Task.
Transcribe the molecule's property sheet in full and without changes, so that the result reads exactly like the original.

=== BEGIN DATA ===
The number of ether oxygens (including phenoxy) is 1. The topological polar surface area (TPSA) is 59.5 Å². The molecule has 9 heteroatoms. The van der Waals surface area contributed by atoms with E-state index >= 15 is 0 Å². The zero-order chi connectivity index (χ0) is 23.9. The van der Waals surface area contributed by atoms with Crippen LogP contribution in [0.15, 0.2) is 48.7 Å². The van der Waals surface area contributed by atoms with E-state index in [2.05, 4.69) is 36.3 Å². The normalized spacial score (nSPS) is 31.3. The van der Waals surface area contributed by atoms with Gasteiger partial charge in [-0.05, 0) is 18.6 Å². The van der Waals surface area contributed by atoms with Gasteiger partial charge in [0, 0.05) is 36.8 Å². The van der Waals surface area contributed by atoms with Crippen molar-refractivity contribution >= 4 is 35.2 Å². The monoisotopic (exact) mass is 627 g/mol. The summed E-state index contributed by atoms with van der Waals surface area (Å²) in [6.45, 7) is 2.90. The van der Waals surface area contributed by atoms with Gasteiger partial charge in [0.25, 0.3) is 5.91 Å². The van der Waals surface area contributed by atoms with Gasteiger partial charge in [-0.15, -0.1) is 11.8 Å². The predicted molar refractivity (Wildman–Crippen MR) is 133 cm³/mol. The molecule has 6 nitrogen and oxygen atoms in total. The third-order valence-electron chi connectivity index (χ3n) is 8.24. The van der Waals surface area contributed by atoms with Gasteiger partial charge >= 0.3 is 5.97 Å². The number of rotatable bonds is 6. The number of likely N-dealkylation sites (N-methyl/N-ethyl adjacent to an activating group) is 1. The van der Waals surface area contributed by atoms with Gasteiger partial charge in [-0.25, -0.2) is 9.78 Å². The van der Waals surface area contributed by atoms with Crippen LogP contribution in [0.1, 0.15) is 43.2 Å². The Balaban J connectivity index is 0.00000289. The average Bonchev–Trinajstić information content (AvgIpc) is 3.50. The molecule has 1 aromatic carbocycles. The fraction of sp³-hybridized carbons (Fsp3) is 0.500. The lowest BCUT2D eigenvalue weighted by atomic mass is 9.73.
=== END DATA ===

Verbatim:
The number of ether oxygens (including phenoxy) is 1. The topological polar surface area (TPSA) is 59.5 Å². The molecule has 9 heteroatoms. The van der Waals surface area contributed by atoms with E-state index >= 15 is 0 Å². The zero-order chi connectivity index (χ0) is 23.9. The van der Waals surface area contributed by atoms with Crippen LogP contribution in [0.15, 0.2) is 48.7 Å². The van der Waals surface area contributed by atoms with E-state index in [2.05, 4.69) is 36.3 Å². The normalized spacial score (nSPS) is 31.3. The van der Waals surface area contributed by atoms with Gasteiger partial charge in [-0.05, 0) is 18.6 Å². The van der Waals surface area contributed by atoms with Gasteiger partial charge in [0, 0.05) is 36.8 Å². The van der Waals surface area contributed by atoms with Crippen molar-refractivity contribution >= 4 is 35.2 Å². The monoisotopic (exact) mass is 627 g/mol. The summed E-state index contributed by atoms with van der Waals surface area (Å²) in [6.45, 7) is 2.90. The van der Waals surface area contributed by atoms with Gasteiger partial charge in [0.25, 0.3) is 5.91 Å². The van der Waals surface area contributed by atoms with Gasteiger partial charge in [-0.15, -0.1) is 11.8 Å². The predicted molar refractivity (Wildman–Crippen MR) is 133 cm³/mol. The molecule has 6 nitrogen and oxygen atoms in total. The third-order valence-electron chi connectivity index (χ3n) is 8.24. The van der Waals surface area contributed by atoms with Gasteiger partial charge >= 0.3 is 5.97 Å². The number of rotatable bonds is 6. The number of likely N-dealkylation sites (N-methyl/N-ethyl adjacent to an activating group) is 1. The van der Waals surface area contributed by atoms with Gasteiger partial charge in [-0.25, -0.2) is 9.78 Å². The van der Waals surface area contributed by atoms with Crippen LogP contribution in [0.1, 0.15) is 43.2 Å². The Balaban J connectivity index is 0.00000289. The average Bonchev–Trinajstić information content (AvgIpc) is 3.50. The molecule has 1 aromatic carbocycles. The fraction of sp³-hybridized carbons (Fsp3) is 0.500. The lowest BCUT2D eigenvalue weighted by atomic mass is 9.73.